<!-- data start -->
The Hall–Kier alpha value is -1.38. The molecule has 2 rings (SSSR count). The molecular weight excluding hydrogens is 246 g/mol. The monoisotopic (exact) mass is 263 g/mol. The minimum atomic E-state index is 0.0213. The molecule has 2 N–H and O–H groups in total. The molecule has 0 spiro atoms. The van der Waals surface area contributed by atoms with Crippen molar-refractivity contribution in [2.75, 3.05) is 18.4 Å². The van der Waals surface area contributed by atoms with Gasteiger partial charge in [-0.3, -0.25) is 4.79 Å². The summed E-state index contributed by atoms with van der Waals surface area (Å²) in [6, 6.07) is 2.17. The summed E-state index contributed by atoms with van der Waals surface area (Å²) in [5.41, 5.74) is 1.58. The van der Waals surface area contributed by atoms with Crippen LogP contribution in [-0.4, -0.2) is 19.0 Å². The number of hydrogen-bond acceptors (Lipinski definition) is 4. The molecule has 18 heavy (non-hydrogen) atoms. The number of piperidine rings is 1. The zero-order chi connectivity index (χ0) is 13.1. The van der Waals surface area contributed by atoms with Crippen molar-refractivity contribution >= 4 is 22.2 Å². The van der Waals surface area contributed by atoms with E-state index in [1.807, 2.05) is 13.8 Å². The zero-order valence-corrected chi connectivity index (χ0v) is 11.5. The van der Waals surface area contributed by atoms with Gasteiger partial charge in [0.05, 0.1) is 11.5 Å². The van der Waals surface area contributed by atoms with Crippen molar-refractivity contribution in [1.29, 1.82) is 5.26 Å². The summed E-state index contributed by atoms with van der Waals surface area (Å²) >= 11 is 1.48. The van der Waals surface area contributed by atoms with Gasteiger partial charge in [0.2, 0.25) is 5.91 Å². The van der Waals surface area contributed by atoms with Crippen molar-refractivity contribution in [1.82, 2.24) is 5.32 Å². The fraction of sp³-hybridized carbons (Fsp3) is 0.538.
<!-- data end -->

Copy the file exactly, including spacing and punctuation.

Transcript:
The Hall–Kier alpha value is -1.38. The molecule has 2 rings (SSSR count). The molecular weight excluding hydrogens is 246 g/mol. The monoisotopic (exact) mass is 263 g/mol. The minimum atomic E-state index is 0.0213. The molecule has 2 N–H and O–H groups in total. The molecule has 0 spiro atoms. The van der Waals surface area contributed by atoms with Crippen molar-refractivity contribution in [2.75, 3.05) is 18.4 Å². The van der Waals surface area contributed by atoms with Gasteiger partial charge in [-0.3, -0.25) is 4.79 Å². The summed E-state index contributed by atoms with van der Waals surface area (Å²) in [6, 6.07) is 2.17. The summed E-state index contributed by atoms with van der Waals surface area (Å²) in [5.41, 5.74) is 1.58. The van der Waals surface area contributed by atoms with Crippen LogP contribution in [-0.4, -0.2) is 19.0 Å². The number of hydrogen-bond acceptors (Lipinski definition) is 4. The molecule has 18 heavy (non-hydrogen) atoms. The number of piperidine rings is 1. The zero-order chi connectivity index (χ0) is 13.1. The van der Waals surface area contributed by atoms with Crippen molar-refractivity contribution >= 4 is 22.2 Å². The van der Waals surface area contributed by atoms with E-state index in [1.807, 2.05) is 13.8 Å². The zero-order valence-corrected chi connectivity index (χ0v) is 11.5. The van der Waals surface area contributed by atoms with Gasteiger partial charge in [0.05, 0.1) is 11.5 Å². The van der Waals surface area contributed by atoms with Crippen molar-refractivity contribution in [1.29, 1.82) is 5.26 Å². The summed E-state index contributed by atoms with van der Waals surface area (Å²) >= 11 is 1.48. The van der Waals surface area contributed by atoms with Gasteiger partial charge in [0.2, 0.25) is 5.91 Å². The van der Waals surface area contributed by atoms with Crippen molar-refractivity contribution in [1.82, 2.24) is 5.32 Å². The fraction of sp³-hybridized carbons (Fsp3) is 0.538.